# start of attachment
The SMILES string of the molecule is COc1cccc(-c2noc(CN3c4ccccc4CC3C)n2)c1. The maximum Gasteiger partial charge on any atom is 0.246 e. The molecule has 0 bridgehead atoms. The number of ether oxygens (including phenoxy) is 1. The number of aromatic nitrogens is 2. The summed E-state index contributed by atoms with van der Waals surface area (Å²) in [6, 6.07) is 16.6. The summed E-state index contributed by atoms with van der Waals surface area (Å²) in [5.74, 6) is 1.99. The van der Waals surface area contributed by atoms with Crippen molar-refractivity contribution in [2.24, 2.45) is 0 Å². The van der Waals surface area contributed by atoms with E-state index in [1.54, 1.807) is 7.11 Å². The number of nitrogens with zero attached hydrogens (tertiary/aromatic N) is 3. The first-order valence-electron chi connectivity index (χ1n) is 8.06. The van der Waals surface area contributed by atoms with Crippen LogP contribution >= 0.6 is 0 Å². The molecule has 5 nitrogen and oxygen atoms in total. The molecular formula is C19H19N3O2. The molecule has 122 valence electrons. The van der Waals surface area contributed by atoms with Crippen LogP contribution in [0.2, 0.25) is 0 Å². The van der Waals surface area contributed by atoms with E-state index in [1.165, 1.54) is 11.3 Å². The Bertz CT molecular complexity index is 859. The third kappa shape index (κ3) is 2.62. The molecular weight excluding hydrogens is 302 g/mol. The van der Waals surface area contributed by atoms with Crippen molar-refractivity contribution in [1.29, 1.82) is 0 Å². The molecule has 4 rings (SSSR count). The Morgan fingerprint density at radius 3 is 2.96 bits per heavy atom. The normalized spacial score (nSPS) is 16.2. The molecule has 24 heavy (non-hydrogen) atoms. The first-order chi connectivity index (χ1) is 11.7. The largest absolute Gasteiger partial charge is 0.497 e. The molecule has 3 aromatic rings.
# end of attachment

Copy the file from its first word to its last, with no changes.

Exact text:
The SMILES string of the molecule is COc1cccc(-c2noc(CN3c4ccccc4CC3C)n2)c1. The maximum Gasteiger partial charge on any atom is 0.246 e. The molecule has 0 bridgehead atoms. The number of ether oxygens (including phenoxy) is 1. The number of aromatic nitrogens is 2. The summed E-state index contributed by atoms with van der Waals surface area (Å²) in [6, 6.07) is 16.6. The summed E-state index contributed by atoms with van der Waals surface area (Å²) in [5.74, 6) is 1.99. The van der Waals surface area contributed by atoms with Crippen molar-refractivity contribution in [2.24, 2.45) is 0 Å². The van der Waals surface area contributed by atoms with E-state index in [1.54, 1.807) is 7.11 Å². The number of nitrogens with zero attached hydrogens (tertiary/aromatic N) is 3. The first-order valence-electron chi connectivity index (χ1n) is 8.06. The van der Waals surface area contributed by atoms with Crippen LogP contribution >= 0.6 is 0 Å². The molecule has 5 nitrogen and oxygen atoms in total. The molecular formula is C19H19N3O2. The molecule has 122 valence electrons. The van der Waals surface area contributed by atoms with Crippen LogP contribution in [0.2, 0.25) is 0 Å². The van der Waals surface area contributed by atoms with E-state index in [1.165, 1.54) is 11.3 Å². The Bertz CT molecular complexity index is 859. The third kappa shape index (κ3) is 2.62. The molecular weight excluding hydrogens is 302 g/mol. The van der Waals surface area contributed by atoms with Crippen molar-refractivity contribution in [1.29, 1.82) is 0 Å². The molecule has 4 rings (SSSR count). The Morgan fingerprint density at radius 3 is 2.96 bits per heavy atom. The normalized spacial score (nSPS) is 16.2. The molecule has 24 heavy (non-hydrogen) atoms. The first-order chi connectivity index (χ1) is 11.7. The largest absolute Gasteiger partial charge is 0.497 e. The molecule has 3 aromatic rings.